Secondly, the separation of the duties of the law from the grace of the gospel will have a similar effect. It will quickly lead to a pretense of morality that opposes true evangelical obedience. There is no way that the entire rule of duty can be rendered more ineffective and useless to the souls of men. If the reconciliation made in Christ between the law and the gospel is taken away, it will only become a lifeless letter. And as soon as this notion takes hold, it becomes evident in its consequences. Every attempt by people against the grace of God will result in the destruction of morality among themselves.
Such understandings, when combined with abundant temptations that cater to the desires of all kinds of people, can only promote the interests and prevalence of sin and Antichrist in the world. It is evident that there is a great neglect and contempt of the holy rule of obedience in most people, accompanied by a profound ignorance and misunderstanding of its purpose and meaning in many. Therefore, a sincere effort to explain and uphold its authority and significance, as well as to apply it to the consciences of professed Christians, guiding and urging them towards consistent obedience, can be considered timely and, by the blessing of God, exceptionally beneficial. Just as our Lord Jesus Christ, upon observing the harm that had befallen the Church due to the false interpretation of the Law imposed by the Pharisees, commenced his prophetic ministry by vindicating it from their corrupt interpretations and restoring its original crown of purity and spirituality, so it is acknowledged that the endeavours of this worthy servant of Christ in the work of the Gospel, the author of the following exposition of the Decalogue, are both timely and worthy of acceptance. Just as other efforts are necessary for all those upon whom it is incumbent to care for the advancement of holiness in the Church and to impede the progress of sin insofar as lies within their power, it is clear that, for the aforementioned reasons, this particular approach is specifically timely and beneficial. I am convinced that every devout, humble, and open-minded reader will acknowledge the significant benefits that can be derived from this work. Some may readily perceive how far short their self-prescribed measure of duties falls from what is indispensably required of them, while others may gain a clear understanding of the comprehensive framework of obedience in its principles, content, manner, and purpose that they sincerely strive to attain. Moreover, there are several aspects of this discourse that, in my view, exhibit a notable degree of excellence.
The author's intention of teaching with clarity and simplicity is evident throughout the entire book. This makes it accessible to even the least knowledgeable individuals, which is the greatest strength of such discourses in terms of their structure and organization. Since the sole purpose is to guide the practice of all types of Christians, any ornamental language or anything that deviates from simplicity, sobriety, and seriousness is irrelevant. Therefore, while the topics discussed require continuous engagement from the wisest, most knowledgeable believers, the style and delivery are tailored to the understanding and capacity of even the least knowledgeable among them, ensuring that everyone can benefit from it.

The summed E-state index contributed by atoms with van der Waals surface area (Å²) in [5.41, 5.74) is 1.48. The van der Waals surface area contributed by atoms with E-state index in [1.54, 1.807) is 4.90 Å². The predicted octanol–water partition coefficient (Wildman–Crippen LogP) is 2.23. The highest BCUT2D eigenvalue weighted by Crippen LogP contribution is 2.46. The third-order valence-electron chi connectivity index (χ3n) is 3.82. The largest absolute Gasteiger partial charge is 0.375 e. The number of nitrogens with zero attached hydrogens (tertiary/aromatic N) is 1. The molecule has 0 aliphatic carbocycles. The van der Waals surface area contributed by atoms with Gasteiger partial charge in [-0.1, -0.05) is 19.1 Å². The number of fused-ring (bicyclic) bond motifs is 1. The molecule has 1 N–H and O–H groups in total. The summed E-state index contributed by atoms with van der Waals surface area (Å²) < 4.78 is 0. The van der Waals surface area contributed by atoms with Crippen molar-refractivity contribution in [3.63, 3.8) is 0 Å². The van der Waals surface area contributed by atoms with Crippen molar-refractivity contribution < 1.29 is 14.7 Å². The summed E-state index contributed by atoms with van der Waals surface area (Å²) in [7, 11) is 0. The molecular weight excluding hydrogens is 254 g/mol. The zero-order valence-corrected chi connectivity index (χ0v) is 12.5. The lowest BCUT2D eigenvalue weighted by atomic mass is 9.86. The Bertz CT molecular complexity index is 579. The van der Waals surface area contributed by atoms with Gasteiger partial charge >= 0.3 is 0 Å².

Specific instances and cases pertaining to daily practice are presented, explained, and resolved in a clear and comprehensive manner, making the entire book a complete Christian guide for living in obedience to God. The pious reader can select any particular duty or category of duties to test the validity of the instructions, and if I am not mistaken, they will recognize the wisdom and profound experience from which these plain directions arise. For example, if one considers what is revealed about public prayer and the potential mistakes people may make in that regard on pages 52 and 53, or focuses on matters that personally concern them, they will find unaffected clarity, concise explanations, and sound judgment evident throughout the text.
Additionally, the entire discourse consistently emphasizes the importance of the heart and inner principles of obedience, while addressing the opposing actions of the flesh and various temptations. As a result, these discourses, though delivered with plain language, will be truly understood only by those who have developed their faculties to discern between good and evil to some extent.
This book provides a comprehensive testimony, not only against the immoral lives of many individuals who are called Christians, but also against the shallow and careless profession of faith that too many content themselves with. These individuals claim to possess a greater understanding of and adherence to the truth and power of religion. By following the guidelines set forth in this book, those who are genuinely committed to obedience can examine themselves and identify any areas of decline they may have experienced in this challenging time of temptation that has befallen the world. Furthermore, they can receive guidance in their Christian journey, aiming to bring glory to God and find comfort for their own souls. It is my sincere hope that all of this may be achieved.
To you, Christian reader,
I am your servant in the work of the Lord,
Table of Contents
To the Right Honourable Marquess of ARGILE.
TO THE CHRISTIAN READER.
TO THE READER.
TO THE CHRISTIAN READER.
Preface of the Ten Commandments
The First Commandment
The Second Commandment.
The Third Commandment.
The Fourth Commandment.
The Fifth Command.
The Sixth Commandment.
The Seventh Commandment.
The Eighth Command.
The Ninth Command.
The Tenth Commandment.